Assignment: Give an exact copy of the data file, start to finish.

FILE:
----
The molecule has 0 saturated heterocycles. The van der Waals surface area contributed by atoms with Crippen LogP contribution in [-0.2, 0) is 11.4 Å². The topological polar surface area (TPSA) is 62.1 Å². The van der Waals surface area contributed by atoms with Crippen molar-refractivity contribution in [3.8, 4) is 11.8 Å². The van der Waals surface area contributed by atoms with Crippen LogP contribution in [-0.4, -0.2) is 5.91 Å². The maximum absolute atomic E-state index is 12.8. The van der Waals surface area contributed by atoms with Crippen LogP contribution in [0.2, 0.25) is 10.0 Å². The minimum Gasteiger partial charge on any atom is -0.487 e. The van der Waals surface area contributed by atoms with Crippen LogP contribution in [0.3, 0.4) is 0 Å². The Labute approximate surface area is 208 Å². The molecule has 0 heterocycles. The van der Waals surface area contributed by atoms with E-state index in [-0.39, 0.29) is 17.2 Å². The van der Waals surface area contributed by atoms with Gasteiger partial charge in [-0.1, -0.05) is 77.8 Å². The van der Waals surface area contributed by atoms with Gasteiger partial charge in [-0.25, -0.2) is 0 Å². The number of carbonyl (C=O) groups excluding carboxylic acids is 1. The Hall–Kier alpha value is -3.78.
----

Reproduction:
The molecule has 0 saturated heterocycles. The van der Waals surface area contributed by atoms with Crippen LogP contribution in [-0.2, 0) is 11.4 Å². The topological polar surface area (TPSA) is 62.1 Å². The van der Waals surface area contributed by atoms with Crippen molar-refractivity contribution in [3.8, 4) is 11.8 Å². The van der Waals surface area contributed by atoms with Crippen LogP contribution in [-0.4, -0.2) is 5.91 Å². The maximum absolute atomic E-state index is 12.8. The van der Waals surface area contributed by atoms with Crippen LogP contribution in [0.2, 0.25) is 10.0 Å². The minimum Gasteiger partial charge on any atom is -0.487 e. The van der Waals surface area contributed by atoms with Crippen LogP contribution in [0.3, 0.4) is 0 Å². The Labute approximate surface area is 208 Å². The molecule has 0 heterocycles. The van der Waals surface area contributed by atoms with E-state index in [-0.39, 0.29) is 17.2 Å². The van der Waals surface area contributed by atoms with Gasteiger partial charge in [-0.1, -0.05) is 77.8 Å². The van der Waals surface area contributed by atoms with Gasteiger partial charge in [-0.25, -0.2) is 0 Å². The number of carbonyl (C=O) groups excluding carboxylic acids is 1. The Hall–Kier alpha value is -3.78.